An organized, multi-tasking office administrator is invaluable to any workplace — and many businesses would fall apart without one. But what are the business administration skills that employers really want? Is it just about having a good telephone manner, a knack for answering emails quickly and the ability to make a top-notch cup of coffee? Not in 2019. These days, administrative staff need to be able to juggle a dozen projects at any one time. Here we outline 14 of the most vital administrative skills a would-be employee needs, and give tips on how to improve your own competency at them.
1. Communication Skills
Can you answer emails, telephone calls and face-to-face enquiries in a polite and efficient manner? Can you give feedback to employees and co-workers in a tone that is both constructive and non-accusatory, however poorly they may have completed the task? If so, you’re well on the way to being a positive, master communicator — a skill that is highly valued in today’s workplace.
2. Technology Skills
Microsoft Office skills
Microsoft Office programs like Word and Excel are the cornerstone of any modern office. So if you aren’t familiar with how they work, find an online course or a course at a local library, and brush up your skills. Once your Microsoft Office is fluent, day-to-day work will be so much easier.
Database management skills
Being able to organize data in a clear way is a key business administrative skill. From working with spreadsheets to managing an offline filing system, your life will be easier once you’ve got a database system worked out. Improve your skills online, or once again enquire at your local library for relevant books and training courses they may hold on-site.
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3. Attention to Detail
Being able to remember detail and execute all tasks in a specific way is a key business administration skill. From how the boss likes her coffee, to what time you need to send the post to the post-room, employers will reward you and value you more if you have a detail-oriented outlook.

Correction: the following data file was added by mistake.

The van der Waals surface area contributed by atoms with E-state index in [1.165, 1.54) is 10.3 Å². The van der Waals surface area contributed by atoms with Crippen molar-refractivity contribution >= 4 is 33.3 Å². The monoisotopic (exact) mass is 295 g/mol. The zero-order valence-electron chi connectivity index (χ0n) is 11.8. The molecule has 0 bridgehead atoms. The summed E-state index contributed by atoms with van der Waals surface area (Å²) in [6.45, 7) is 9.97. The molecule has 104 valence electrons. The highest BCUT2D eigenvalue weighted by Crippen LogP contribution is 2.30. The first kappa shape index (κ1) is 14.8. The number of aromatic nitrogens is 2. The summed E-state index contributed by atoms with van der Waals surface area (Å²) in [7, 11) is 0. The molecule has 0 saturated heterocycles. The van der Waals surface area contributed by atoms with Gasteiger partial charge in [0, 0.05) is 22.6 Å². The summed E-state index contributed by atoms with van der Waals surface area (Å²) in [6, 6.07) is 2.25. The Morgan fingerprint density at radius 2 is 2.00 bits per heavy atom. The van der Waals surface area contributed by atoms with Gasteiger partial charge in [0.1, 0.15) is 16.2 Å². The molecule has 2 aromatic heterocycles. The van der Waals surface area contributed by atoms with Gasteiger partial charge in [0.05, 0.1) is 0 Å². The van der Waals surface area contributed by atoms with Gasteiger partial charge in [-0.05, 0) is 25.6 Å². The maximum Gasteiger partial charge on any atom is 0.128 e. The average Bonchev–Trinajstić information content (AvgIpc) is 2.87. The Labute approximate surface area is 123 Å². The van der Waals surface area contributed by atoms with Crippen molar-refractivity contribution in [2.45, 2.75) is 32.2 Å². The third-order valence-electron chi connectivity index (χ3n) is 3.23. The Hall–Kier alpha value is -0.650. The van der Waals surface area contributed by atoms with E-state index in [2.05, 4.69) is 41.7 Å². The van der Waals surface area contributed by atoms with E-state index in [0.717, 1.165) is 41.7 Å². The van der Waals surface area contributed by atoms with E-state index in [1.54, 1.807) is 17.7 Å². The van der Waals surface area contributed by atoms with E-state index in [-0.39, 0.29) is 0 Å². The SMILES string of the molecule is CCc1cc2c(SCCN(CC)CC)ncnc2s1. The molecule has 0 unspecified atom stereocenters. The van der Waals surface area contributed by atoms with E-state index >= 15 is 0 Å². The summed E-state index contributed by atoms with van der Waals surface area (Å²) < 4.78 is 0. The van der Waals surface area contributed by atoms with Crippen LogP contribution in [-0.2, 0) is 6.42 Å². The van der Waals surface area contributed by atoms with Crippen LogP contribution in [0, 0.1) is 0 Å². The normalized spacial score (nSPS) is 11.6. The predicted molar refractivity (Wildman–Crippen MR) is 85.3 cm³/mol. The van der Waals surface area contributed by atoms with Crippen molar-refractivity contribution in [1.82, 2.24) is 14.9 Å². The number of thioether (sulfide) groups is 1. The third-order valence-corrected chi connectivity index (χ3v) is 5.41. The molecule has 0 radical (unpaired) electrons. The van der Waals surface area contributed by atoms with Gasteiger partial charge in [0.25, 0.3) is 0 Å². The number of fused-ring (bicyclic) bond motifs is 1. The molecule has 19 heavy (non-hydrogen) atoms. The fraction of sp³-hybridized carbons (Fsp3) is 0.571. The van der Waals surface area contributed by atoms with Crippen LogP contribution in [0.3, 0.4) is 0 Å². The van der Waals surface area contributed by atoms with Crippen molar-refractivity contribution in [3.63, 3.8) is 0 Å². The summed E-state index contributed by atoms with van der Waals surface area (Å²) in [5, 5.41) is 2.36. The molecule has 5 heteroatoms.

4. Written Skills
We may live in a digital world, but it’s still super important to have a good grasp of the written word. If you can compose emails, text messages, social media posts and other written communication quickly and effectively, your company will value you even more than they already do. Brush up on your skills with an online course, or by practising at home.
5. Time Management
A key business administration skill to possess! Max this skill by writing a list of all the tasks you need to do in a day, allocating a time value to each one. For example: sorting through and replying to all the morning emails: 60 minutes. Booking meeting rooms and food for today’s lunch meetings: 30 minutes. Once you’ve allocated a time value to each task, you’ll have a kind of ‘map’ of your day’s work. Then keep an eye on the clock and go through each task in turn. You should finish on time and even have a moment or two to spare!
6. Problem Solving
Problems do crop up from time to time. But if you can bring a solution to the problem, instead of just highlighting what’s wrong, then you’re well on the way to winning at this key skill. For example, if an employee doesn’t turn up for work, don’t just tell the boss he or she is absent. Go into the meeting with a list of three other staff members whose availability you have already checked, and the boss will appreciate your resourcefulness.
7. Supervising, Delegation & Team Working
We might like to do everything ourselves, but this isn’t always possible. Follow the lead of great managers and learn to delegate. Allocate less skilled jobs to less experienced team members, and keep the challenging tasks for yourself or for people on the team who you know really can deliver. It’s also vital to know you can ask for help when you need it. Trying to do everything on your own can lead to a feeling of isolation, stress and panic — not qualities any employer wants to see in his or her team.
8. Organizational skills
This is up there with time management and problem-solving as a key business administrative skill. Max your organizational capacities by practising with your home life. Spend a day off organizing your house; making lists of things that need doing and labeling them in order of priority — such as cleaning, grocery shopping, bill paying, maintenance, etc. Once you’ve worked out how to improve your skills by practising on yourself, you can go into work ready to deploy these organizational skills to the benefit of your boss. They will certainly be pleased!
9. General Administrative Skills
From filing and tidying to record-keeping and receipt management, there are lots of small skills needed to make you a brilliant administrator. Realise that all these tiny tasks add up to equal a job — a vital job at that, and you’ll be more motivated to work at improving your skills on a day to day basis.